This option can be used to configure the behavior of the kernel when encountering an out-of-memory (OOM) situation. Valid values are jobkill, and reboot.

If set to jobkill, when encountering OOM, the kernel attempts to kill jobs that have the ZX_PROP_JOB_KILL_ON_OOM bit set to recover memory.

If set to reboot, when encountering OOM, the kernel signals an out-of-memory event (see zx_system_get_event()), delays briefly, and then reboots the system.

kernel.mexec-force-high-ramdisk=<bool>

Default: false

This option is intended for test use only. When set to true it forces the mexec syscall to place the ramdisk for the following kernel in high memory (64-bit address space, >= 4GiB offset).

kernel.mexec-pci-shutdown=<bool>

Default: true

If false, this option leaves PCI devices running when calling mexec.

kernel.oom.enable=<bool>

Default: true

This option turns on the out-of-memory (OOM) kernel thread, which kills processes or reboots the system (per kernel.oom.behavior), when the PMM has less than kernel.oom.outofmemory-mb free memory.

An OOM can be manually triggered by the command k pmm oom, which will cause free memory to fall below the kernel.oom.outofmemory-mb threshold. An allocation rate can be provided with k pmm oom <rate>, where <rate> is in MB. This will cause the specified amount of memory to be allocated every second, which can be useful for observing memory pressure state transitions.

Refer to kernel.oom.outofmemory-mb, kernel.oom.critical-mb, kernel.oom.warning-mb, and zx_system_get_event() for further details on memory pressure state transitions.

The current memory availability state can be queried with the command k pmm mem_avail_state info.

kernel.oom.outofmemory-mb=<uint64_t>

Default: 0x32

This option specifies the free-memory threshold at which the out-of-memory (OOM) thread will trigger an out-of-memory event and begin killing processes, or rebooting the system.

kernel.oom.critical-mb=<uint64_t>

Default: 0x96

This option specifies the free-memory threshold at which the out-of-memory (OOM) thread will trigger a critical memory pressure event, signaling that processes should free up memory.

kernel.oom.warning-mb=<uint64_t>

Default: 0x12c

This option specifies the free-memory threshold at which the out-of-memory (OOM) thread will trigger a warning memory pressure event, signaling that processes should slow down memory allocations.

kernel.oom.debounce-mb=<uint64_t>

Default: 0x1

This option specifies the memory debounce value used when computing the memory pressure state based on the free-memory thresholds (kernel.oom.outofmemory-mb, kernel.oom.critical-mb and kernel.oom.warning-mb). Transitions between memory availability states are debounced by not leaving a state until the amount of free memory is at least kernel.oom.debounce-mb outside of that state.

For example, consider the case where kernel.oom.critical-mb is set to 100 MB and kernel.oom.debounce-mb set to 5 MB. If we currently have 90 MB of free memory on the system, i.e. we're in the Critical state, free memory will have to increase to at least 105 MB (100 MB + 5 MB) for the state to change from Critical to Warning.

kernel.oom.evict-at-warning=<bool>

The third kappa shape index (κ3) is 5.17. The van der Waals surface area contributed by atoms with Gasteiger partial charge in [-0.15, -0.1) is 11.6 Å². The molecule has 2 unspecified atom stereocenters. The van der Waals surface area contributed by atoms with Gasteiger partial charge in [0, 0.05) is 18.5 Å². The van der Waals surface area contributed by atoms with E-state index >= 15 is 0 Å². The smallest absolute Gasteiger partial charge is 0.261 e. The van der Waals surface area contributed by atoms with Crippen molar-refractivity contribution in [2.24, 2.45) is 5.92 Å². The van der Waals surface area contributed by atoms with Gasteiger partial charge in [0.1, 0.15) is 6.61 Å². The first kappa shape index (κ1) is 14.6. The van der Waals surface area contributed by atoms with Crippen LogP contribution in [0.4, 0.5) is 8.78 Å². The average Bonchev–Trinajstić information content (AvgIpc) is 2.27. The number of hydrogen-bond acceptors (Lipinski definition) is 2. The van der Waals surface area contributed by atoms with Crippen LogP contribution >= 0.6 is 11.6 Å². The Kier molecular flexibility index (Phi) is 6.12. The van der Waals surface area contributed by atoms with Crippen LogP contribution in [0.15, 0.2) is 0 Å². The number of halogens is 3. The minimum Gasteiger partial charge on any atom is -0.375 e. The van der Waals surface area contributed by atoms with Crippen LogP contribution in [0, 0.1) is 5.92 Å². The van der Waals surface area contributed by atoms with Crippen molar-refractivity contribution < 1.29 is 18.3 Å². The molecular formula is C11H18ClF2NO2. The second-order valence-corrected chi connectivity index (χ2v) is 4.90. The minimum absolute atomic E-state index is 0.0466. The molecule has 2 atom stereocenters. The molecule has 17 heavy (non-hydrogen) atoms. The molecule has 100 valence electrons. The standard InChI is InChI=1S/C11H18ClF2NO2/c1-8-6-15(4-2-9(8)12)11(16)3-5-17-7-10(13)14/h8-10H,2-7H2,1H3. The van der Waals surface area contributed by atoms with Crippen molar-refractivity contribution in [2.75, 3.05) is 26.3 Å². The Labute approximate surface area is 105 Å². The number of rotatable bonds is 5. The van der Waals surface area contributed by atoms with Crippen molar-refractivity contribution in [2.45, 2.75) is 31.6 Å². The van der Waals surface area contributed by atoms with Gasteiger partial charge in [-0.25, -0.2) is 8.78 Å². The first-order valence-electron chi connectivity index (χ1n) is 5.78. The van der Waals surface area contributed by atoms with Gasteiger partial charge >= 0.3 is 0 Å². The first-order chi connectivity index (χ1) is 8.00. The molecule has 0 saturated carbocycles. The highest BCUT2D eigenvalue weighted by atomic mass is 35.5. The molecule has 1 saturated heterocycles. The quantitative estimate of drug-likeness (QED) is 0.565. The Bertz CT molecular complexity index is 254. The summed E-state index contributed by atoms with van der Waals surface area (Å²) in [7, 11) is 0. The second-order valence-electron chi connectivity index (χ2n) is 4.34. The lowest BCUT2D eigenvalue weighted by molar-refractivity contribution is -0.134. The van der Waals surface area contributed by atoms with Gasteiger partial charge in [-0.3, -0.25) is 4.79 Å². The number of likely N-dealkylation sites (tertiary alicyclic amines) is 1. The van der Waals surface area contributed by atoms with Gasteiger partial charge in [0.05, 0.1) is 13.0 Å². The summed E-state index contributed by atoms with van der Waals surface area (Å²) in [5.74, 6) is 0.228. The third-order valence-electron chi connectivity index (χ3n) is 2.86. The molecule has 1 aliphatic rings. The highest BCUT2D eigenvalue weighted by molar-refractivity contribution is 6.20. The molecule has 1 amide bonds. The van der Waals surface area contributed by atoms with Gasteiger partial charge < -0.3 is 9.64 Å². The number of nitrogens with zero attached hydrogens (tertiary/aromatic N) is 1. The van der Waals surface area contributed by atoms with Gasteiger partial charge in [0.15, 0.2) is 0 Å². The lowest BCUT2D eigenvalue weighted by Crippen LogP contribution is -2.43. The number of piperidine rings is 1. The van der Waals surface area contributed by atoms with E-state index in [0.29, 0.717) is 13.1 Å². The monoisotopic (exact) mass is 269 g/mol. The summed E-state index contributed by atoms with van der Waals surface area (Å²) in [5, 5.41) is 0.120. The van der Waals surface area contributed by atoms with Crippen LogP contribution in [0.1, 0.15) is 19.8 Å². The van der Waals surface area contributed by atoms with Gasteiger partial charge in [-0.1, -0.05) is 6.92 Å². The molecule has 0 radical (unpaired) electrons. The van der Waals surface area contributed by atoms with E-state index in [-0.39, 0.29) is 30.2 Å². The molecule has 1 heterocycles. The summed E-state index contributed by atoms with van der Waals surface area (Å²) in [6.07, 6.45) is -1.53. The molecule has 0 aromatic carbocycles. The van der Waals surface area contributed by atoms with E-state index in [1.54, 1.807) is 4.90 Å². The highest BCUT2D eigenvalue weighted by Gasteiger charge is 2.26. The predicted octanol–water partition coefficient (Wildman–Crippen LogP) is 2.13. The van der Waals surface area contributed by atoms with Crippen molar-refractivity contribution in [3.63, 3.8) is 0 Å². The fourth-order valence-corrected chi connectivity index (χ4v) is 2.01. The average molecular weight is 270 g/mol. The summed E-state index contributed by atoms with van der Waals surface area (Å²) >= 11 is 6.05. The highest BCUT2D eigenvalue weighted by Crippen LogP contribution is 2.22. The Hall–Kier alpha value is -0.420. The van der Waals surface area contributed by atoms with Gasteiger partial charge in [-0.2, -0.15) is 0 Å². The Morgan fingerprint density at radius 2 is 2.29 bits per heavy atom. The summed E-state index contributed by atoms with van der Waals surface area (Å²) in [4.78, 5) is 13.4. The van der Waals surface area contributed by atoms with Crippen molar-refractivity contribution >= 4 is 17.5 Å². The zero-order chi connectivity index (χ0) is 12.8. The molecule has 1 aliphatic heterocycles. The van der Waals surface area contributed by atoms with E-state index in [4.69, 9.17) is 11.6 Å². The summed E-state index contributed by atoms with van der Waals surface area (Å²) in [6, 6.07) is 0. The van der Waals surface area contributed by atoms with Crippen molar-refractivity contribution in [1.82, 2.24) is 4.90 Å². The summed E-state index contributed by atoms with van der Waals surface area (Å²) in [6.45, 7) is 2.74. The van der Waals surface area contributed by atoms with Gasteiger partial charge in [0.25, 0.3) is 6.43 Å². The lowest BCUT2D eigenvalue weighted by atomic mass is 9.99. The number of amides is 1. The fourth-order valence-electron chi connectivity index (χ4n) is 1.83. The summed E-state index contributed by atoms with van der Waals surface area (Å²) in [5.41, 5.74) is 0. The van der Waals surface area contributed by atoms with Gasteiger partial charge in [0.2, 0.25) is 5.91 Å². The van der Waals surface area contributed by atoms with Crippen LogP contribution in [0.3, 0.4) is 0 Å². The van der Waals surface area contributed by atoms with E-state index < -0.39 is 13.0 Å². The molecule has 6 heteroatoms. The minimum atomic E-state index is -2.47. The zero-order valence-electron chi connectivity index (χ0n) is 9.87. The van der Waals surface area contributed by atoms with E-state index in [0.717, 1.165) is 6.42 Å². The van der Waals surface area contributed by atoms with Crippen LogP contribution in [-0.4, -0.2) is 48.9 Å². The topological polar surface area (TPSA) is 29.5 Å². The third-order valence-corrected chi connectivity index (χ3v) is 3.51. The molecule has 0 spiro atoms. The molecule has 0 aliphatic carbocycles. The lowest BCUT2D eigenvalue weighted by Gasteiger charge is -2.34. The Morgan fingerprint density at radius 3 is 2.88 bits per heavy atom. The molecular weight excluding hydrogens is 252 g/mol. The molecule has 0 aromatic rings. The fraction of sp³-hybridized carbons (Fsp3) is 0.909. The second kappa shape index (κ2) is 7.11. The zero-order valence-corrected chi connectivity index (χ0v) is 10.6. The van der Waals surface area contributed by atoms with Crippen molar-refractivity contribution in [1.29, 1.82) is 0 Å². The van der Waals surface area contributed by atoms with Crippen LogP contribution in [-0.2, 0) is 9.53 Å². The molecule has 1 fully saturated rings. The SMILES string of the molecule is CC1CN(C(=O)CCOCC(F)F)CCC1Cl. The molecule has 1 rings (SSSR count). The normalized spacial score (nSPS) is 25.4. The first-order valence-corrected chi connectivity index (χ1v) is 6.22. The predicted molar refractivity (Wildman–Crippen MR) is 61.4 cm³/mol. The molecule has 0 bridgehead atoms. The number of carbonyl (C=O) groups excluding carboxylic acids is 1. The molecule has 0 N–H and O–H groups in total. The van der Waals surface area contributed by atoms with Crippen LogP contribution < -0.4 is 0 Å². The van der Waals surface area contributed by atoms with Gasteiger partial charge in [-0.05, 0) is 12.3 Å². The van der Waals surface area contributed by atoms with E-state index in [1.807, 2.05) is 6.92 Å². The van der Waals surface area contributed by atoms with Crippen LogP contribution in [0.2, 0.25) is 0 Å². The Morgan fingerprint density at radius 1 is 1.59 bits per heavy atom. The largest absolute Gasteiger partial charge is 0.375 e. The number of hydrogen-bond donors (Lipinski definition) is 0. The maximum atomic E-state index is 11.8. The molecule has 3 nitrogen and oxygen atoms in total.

Default: false

This option triggers eviction of file pages at the Warning pressure state, in addition to the default behavior, which is to evict at the Critical and OOM states.

kernel.oom.evict-continuous=<bool>

Default: false

This option configures kernel eviction to run continually in the background to try and keep the system out of memory pressure, as opposed to triggering one-shot eviction only at memory pressure level transitions.

kernel.oom.hysteresis-seconds=<uint64_t>

Default: 0xa

This option specifies the hysteresis interval (in seconds) between memory pressure state transitions. Note that hysteresis is only applicable for transitions from a state with less free memory to a state with more free memory; transitions in the opposite direction are not delayed.

kernel.oom.imminent-oom-delta-mb=<uint64_t>

Default: 0xa

This option specifies the delta (in MB) above the out-of-memory threshold at which an imminent-out-of-memory event will be signaled. This signal is intended to be used for capturing diagnostic memory information close to the OOM, since capturing state exactly at the OOM might not be possible.

For example, if kernel.oom.outofmemory-mb is set to 50 and kernel.oom.imminent-oom-delta-mb is set to 20, an imminent-out-of-memory event will be signaled at 70MB (i.e. 50MB + 20MB) free memory, while out-of-memory will be signaled at 50MB free memory.

kernel.phys.verbose=<bool>

Default: true

This controls the degree of logging to the serial console in the kernel's early boot phase; if false, only error-related logging will take place.

One utility of this option is for benchmarking: synchronous, single-threaded UART writing can be relatively costly (10 chars/ms) to the entire time spent in physboot and it is desirable to exclude this sort of work from holistic time measurements.

kernel.serial=[none | legacy | qemu | <type>,<base>,<irq>]

Default: none

This controls what serial port is used. If provided, it overrides the serial port described by the system's bootdata. The kernel debug serial port is a reserved resource and may not be used outside of the kernel.

If set to "none", the kernel debug serial port will be disabled and will not be reserved, allowing the default serial port to be used outside the kernel.

vdso.ticks_get_force_syscall=<bool>